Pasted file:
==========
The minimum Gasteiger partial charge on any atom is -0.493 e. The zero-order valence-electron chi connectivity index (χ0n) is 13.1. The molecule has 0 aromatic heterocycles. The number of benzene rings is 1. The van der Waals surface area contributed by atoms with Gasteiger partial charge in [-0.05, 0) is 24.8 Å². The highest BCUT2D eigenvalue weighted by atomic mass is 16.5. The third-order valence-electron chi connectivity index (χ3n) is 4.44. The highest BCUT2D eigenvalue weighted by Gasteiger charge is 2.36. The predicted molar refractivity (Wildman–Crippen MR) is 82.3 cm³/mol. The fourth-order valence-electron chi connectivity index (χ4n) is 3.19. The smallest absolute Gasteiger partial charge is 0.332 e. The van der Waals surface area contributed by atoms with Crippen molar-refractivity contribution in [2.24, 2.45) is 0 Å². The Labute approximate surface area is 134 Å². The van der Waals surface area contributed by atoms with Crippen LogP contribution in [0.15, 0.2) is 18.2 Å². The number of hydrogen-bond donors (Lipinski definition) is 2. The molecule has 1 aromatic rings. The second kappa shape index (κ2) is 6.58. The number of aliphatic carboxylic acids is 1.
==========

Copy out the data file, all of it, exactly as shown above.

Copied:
The minimum Gasteiger partial charge on any atom is -0.493 e. The zero-order valence-electron chi connectivity index (χ0n) is 13.1. The molecule has 0 aromatic heterocycles. The number of benzene rings is 1. The van der Waals surface area contributed by atoms with Gasteiger partial charge in [-0.05, 0) is 24.8 Å². The highest BCUT2D eigenvalue weighted by atomic mass is 16.5. The third-order valence-electron chi connectivity index (χ3n) is 4.44. The highest BCUT2D eigenvalue weighted by Gasteiger charge is 2.36. The predicted molar refractivity (Wildman–Crippen MR) is 82.3 cm³/mol. The fourth-order valence-electron chi connectivity index (χ4n) is 3.19. The smallest absolute Gasteiger partial charge is 0.332 e. The van der Waals surface area contributed by atoms with Crippen molar-refractivity contribution in [2.24, 2.45) is 0 Å². The Labute approximate surface area is 134 Å². The van der Waals surface area contributed by atoms with Crippen LogP contribution in [0.15, 0.2) is 18.2 Å². The number of hydrogen-bond donors (Lipinski definition) is 2. The molecule has 1 aromatic rings. The second kappa shape index (κ2) is 6.58. The number of aliphatic carboxylic acids is 1.